They have to work.
All the time
During power outages, hurricanes, earthquakes.
When every other wireless network is dead.
So they have to be built, maintained and operated by government, right?
Or else they cannot be trusted, right?
That’s the way cities, counties, regions, states and local governments have ALWAYS built our radio networks for police, firefighters, emergency medical response, utilities, transportation, public works.
And with good reason.
Historically (by that, I mean “before cell phones”), most radio networks were really unreliable. They were used to dispatch taxicabs and for citizens’ band radio (“CB”) by amateurs. But no government would trust such a radio network to dispatch cops or firefighters. Such networks had dead spots, lots of static, and dropped off the air entirely when the electricity failed.
With the rise of commercial cell phone and, later, smart phone networks, such networks became … well … “really unreliable“. Even today many people are angered and upset by dropped calls, “all circuits busy” and slow-loading (or “never loading”) pages. And during any large event – a packed stadium for a baseball game, or a major traffic jam, a windstorm or an earthquake, you might as well use your phone as a camera, because you probably won’t get through to make a call.
When you’re being robbed at gunpoint or having a heart attack, do you really want the first responders coming to help YOU to depend on such networks? That’s why, as I’ve blogged before, “cops don’t use cell phones“.
But building government-owned radio networks is REALLY expensive. A public safety voice network requires just a handful of sites – say 8 radio sites for Seattle or maybe 30 for all of King County here in Washington State. However, to rebuild those networks today, and to build the new high-speed data networks for responders’ smart phones, tablets and computers will take dozens – perhaps hundreds of sites to cover the same geography. And THAT takes hundreds of millions of dollars.
Hello – we’re still in the midst of the Great Recession, right? Government budgets are pinched left and right – sales tax, income tax, property tax revenues are all falling. While the private sector is still hiring, many governments are laying off employees. There are few dollars available for hundred million dollar networks.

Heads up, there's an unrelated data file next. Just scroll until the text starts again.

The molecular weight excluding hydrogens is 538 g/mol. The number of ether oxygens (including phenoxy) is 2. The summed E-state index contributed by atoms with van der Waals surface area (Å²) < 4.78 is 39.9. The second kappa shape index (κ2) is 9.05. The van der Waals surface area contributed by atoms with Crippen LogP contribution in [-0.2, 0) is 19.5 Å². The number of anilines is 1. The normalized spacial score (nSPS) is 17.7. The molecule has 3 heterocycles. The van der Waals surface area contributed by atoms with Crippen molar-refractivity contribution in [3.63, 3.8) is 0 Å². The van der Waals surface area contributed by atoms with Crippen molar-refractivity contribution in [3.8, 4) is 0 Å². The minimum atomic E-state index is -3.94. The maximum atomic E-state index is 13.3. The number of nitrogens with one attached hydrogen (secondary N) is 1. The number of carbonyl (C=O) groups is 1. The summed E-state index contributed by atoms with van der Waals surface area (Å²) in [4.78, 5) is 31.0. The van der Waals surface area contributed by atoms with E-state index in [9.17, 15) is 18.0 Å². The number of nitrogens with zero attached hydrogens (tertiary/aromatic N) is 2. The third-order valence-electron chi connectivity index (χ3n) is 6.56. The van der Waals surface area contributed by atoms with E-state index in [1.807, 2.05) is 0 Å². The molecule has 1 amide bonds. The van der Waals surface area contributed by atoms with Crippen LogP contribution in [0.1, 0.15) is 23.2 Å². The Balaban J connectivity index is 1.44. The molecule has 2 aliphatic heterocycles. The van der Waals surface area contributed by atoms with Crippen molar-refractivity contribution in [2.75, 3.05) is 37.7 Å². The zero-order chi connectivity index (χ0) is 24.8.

Is there a middle way? Is there some way governments could take advantage of the hundreds of existing cell phone sites developed for commercial networks? Perhaps a way the commercial networks could take advantage of fiber optic networks and buildings or radio sites owned by government? And some way we could make the cell phone networks more secure, more resistant to terrorism and natural disasters, and therefore more reliable for public safety use?
Here in Seattle, we think so.
We think we might be able to start with all the assets which taxpayers have already bought and paid for – the fiber and microwave networks, radio sites, backup generators, skilled technology employees, and our existing investments in radios and computers. Then we would add equipment and cell sites and other assets, along with expertise and innovative ideas from private sector companies – telecommunications carriers, equipment manufacturers and apps developers. Mashing these together, we might get a private-public partnership which gives consumers and businesses more reliable, faster mobile networks, while giving responders new, state-of-the-art networks at a fraction of the cost of building them from scratch, like we’ve always done before.
That’s the idea behind a request for information (RFI) issued by the City of Seattle several weeks ago seeking ideas about private-public partnerships for next generation networks. We need some great pioneering “outside the box” ideas in response to the RFI.
And then, perhaps, we can build a modern, smart, network in the Central Puget Sound which saves everyone money, and works reliably during disasters small (“heart attack”) and large (“earthquake”).
P. S. All these ideas are not mine. In fact, to some extent I’ve been hauled kicking and screaming (or maybe shuffling and whimpering) to look for a middle way. Let’s give credit to Deputy King County Executive Fred Jarrett, United States Chief Technology Officer Aneesh Chopra, elected officials like State Representative Reuven Carlyle and Mr. Stan Wu of the City of Seattle for “coloring outside the lines without falling off the page”.